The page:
There are many names and phrases out there for all of the different types of facelifts. It can be overwhelming to a person considering the procedure. When you get down to the nitty gritty of it, the purpose of a facelift is to reduce jowls (thereby revealing a defined jaw line); reduce platysmal banding and skin sagging below the chin; smooth the nasolabial folds and marionette lines; and/or lift cheeks that have descended. There are a handful of standard, tried-and-true techniques that will accomplish these outcomes, and the various types of facelifts use some combination of those techniques.
Some of the most common facial rejuvenation techniques favored by Dr. Schuster’s patients are:
- Deep plane facelifts
- SMAS flap procedure
In the old days of plastic surgery, a basic facelift lifted the skin only, leaving the underlying supportive tissue unaltered. This led to an overstretched, pulled look, plus the results didn’t generally last very long because the skin sagged again quickly. Most of today’s facelift procedures focus not only on the skin, but also on the underlying SMAS layer.
The SMAS layer – which stands for superficial musculoaponeurotic system – is a sturdy layer between the skin and the deeper muscle. The SMAS is a fibrous tissue layer that supports the skin of the face.
As individual people, we do not age the same. Our facial anatomies vary as well. Therefore, there is no one facelift technique that is right for everyone; however, many people with moderate to advanced signs of aging will benefit from a technique that involves lifting the SMAS or a deep plane facelift.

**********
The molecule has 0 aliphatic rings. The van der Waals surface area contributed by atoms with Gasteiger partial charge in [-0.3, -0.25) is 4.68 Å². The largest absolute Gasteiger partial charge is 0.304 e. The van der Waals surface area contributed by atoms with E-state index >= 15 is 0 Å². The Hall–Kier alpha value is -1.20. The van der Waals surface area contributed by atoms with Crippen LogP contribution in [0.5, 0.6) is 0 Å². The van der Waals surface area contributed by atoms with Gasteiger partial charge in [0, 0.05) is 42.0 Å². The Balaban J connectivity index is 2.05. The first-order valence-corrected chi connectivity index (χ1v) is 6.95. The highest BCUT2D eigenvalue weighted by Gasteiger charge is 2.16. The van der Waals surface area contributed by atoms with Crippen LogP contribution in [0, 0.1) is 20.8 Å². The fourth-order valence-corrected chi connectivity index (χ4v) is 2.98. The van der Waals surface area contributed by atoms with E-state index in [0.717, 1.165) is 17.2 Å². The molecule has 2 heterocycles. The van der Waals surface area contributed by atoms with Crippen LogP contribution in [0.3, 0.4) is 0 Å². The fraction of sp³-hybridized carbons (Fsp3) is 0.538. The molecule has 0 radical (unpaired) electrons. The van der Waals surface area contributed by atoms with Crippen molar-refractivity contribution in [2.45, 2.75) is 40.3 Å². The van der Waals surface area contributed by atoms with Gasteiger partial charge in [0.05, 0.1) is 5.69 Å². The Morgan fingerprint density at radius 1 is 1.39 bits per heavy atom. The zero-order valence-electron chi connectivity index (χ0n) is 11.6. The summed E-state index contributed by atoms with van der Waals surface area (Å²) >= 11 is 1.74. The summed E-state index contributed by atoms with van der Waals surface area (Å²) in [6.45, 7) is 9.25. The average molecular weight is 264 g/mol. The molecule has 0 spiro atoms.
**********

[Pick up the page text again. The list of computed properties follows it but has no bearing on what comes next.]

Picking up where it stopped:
A SMASectomy removes an elliptical section of SMAS tissue that is parallel to the nasolabial folds and marionette lines. The tissue on either side of the ellipsis is then sutured together, which shortens the SMAS, and creates the tension needed to smooth out the lines around the nose and mouth. There are also other SMAS techniques that involve lifting the tissue in one of several directions to achieve the desired effect. A SMAS flap or imbrication makes an incision in the SMAS, and that the flap is pulled back to overlap the SMAS tissue and sutured into place.
The Deep Plane facelift is perhaps today’s most popular technique but has really been around since the 90’s. As with many surgical techniques, the basics of the Deep Plane facelift are still the same but it has been modified through the years to make it even better and more reliable. An incision is made in the skin and the SMAS is lifted; however, ligaments are also released so that the cheek skin, fat and SMAS are lifted as one unit.The deep plane technique provides a truly amazing level of lift and rejuvenation. Nasolabial folds are smoothed, the cheeks will appear lifted, the jaw line sharper, and the neck line smoother and younger.
As a person considering a facelift, it’s certainly important to do some initial research, but not to tie yourself to one technique or another before talking to Dr. Schuster. You won’t need to have a type of facelift picked out before you discuss your options with Dr. Schuster. He is vastly experienced in all of today’s modern facelift techniques, and he will fully discuss with you what the different options will achieve based on your skin laxity, where the signs of aging are appearing, and your desired outcome.
To arrange a consultation with Dr. Schuster, please call our experienced team in Lutherville-Timonium at 410-902-9800. We proudly provide facelift services to people from Baltimore and all of the surrounding region.